Mark Twain quipped, “No man's life, liberty, or property are safe while the legislature is in session.”
In Montana, a state where political proclamations supporting property rights and limited government are ubiquitous, it is disheartening and disturbing to find HJ28, a joint resolution requesting denial of American Prairie Reserve's grazing proposal to the Bureau of Land Management. HJ28 is a thinly veiled attempt by the United Property Owners of Montana, a group formed to protect only the economic interests of its members, to use coercive power of the state to attack the property rights of APR.
The prospect of using the force of the Montana Legislature to attack, by name, a private business engaged in lawful activity should give serious pause. Were the Legislature to speak on this issue, it would chill the property rights of all those with similar privileges depending on the same standards APR does.
HJ28 makes a series of wild claims, none of which are supported by evidence. So outlandish were some that the House Agriculture Committee amended the resolution, striking about 40 percent of it, before passing it on a party line vote. It now faces a hearing in the Senate.
The sponsor of HJ28 is trying to circumvent the National Environmental Policy Act process we have been dutifully following that ensures the public and local elected officials have an opportunity to participate. During a 60-day public comment period, the BLM received nearly 2,500 comments and over 80 percent of them supported our grazing proposal.
HJ28 claims APR’s proposal for year-round bison grazing and removal of pasture fence represents “special treatment” by the BLM and will result in resource damage. Neither of these assertions withstands even casual scrutiny.
Anyone with federal grazing privileges has a right to request modification of their grazing permit terms, so long as rangeland health requirements are maintained. There are thousands of BLM grazing permits across the West with year-round grazing for cattle and sheep. The BLM noted in the Glasgow Courier, on April 25, 2018:
“We’ve heard from a lot of folks that they feel we’re giving unfair treatment to APR. Well, I would say to that, … any operation out there that says they want to adopt something akin to what APR is doing … bring us a proposal. Come in, show us what your proposal is … and that at the end of the day that you meet standards and guides. We’ll absolutely consider that.”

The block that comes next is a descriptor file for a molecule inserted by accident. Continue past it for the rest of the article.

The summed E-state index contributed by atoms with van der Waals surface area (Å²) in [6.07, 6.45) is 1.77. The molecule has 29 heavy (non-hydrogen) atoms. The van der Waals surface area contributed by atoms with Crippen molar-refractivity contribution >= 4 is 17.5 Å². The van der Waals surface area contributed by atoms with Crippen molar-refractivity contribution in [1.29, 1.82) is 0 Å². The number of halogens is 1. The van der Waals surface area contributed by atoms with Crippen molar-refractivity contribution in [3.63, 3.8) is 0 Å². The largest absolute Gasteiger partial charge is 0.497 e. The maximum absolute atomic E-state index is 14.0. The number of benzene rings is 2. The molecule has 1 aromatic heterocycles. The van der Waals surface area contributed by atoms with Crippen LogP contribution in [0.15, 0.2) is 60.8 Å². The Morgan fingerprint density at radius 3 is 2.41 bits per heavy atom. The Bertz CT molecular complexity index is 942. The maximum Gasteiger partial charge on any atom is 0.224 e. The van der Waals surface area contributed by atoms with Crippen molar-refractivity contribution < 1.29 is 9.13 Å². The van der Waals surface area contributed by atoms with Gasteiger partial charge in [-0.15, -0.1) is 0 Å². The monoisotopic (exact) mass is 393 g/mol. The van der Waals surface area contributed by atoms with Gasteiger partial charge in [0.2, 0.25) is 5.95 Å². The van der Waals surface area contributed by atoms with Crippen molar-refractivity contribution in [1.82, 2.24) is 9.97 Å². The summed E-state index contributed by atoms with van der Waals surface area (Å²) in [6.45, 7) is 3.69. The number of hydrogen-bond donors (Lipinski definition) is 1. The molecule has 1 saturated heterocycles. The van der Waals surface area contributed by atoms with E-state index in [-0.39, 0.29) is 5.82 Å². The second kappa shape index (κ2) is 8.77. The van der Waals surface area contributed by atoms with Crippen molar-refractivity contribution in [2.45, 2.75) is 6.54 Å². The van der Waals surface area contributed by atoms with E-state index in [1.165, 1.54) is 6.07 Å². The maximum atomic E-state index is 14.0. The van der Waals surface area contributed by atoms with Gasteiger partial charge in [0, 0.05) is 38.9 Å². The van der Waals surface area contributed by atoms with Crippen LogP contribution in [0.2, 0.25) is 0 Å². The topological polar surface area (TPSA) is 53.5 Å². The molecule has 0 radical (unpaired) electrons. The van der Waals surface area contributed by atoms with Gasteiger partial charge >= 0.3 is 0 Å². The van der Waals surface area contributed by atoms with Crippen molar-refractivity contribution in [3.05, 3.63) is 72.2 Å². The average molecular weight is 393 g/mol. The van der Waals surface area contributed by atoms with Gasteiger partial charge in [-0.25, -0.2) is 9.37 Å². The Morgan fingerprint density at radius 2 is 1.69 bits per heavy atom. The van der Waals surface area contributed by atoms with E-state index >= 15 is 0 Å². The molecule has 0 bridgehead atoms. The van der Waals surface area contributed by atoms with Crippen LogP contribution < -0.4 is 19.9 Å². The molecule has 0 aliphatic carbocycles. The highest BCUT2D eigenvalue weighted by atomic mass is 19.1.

Year-round grazing is an established grazing system proven to protect rangeland, soil, and riparian areas when used with low to moderate stocking rates, which APR has proposed. In national parks and wildlife refuges and in state parks and preserves, year-long grazing with bison is done without resource damage.
APR has over a decade of experience with year-round bison grazing on public lands. A 2016 BLM assessment determined that resource health has been maintained and even improved, a decade after we first used this grazing strategy in Montana.
APR is not the enemy of Montana’s agricultural communities. The economic and demographic trends challenging rural America are rooted in external forces such as global trade, federal farm and tax policies, and the dynamics of globally integrated commodity markets.
$8.6M local spending
In fact, since 2002, the Prairie Reserve has contributed nearly $39 million to the area economy, spending $8.6 million in local communities over the last four years. Since 2015, we have paid more than $332,000 in taxes to counties in the project area. In 2018, APR spent $1.4 million in Phillips County, $1.3 million in Fergus County, $261,000 in Blaine County and $24,000 in Valley County for a total of nearly $2.9 million.
HJ28 ignores that in 2018, over 27,000 APR acres were enrolled in the state’s Block Management program. We also currently lease grass to 12 producers and have around 3,500 head of cattle grazing on our leased land.
HJ28 is misguided, mean-spirited, and factually inaccurate. It should be stopped.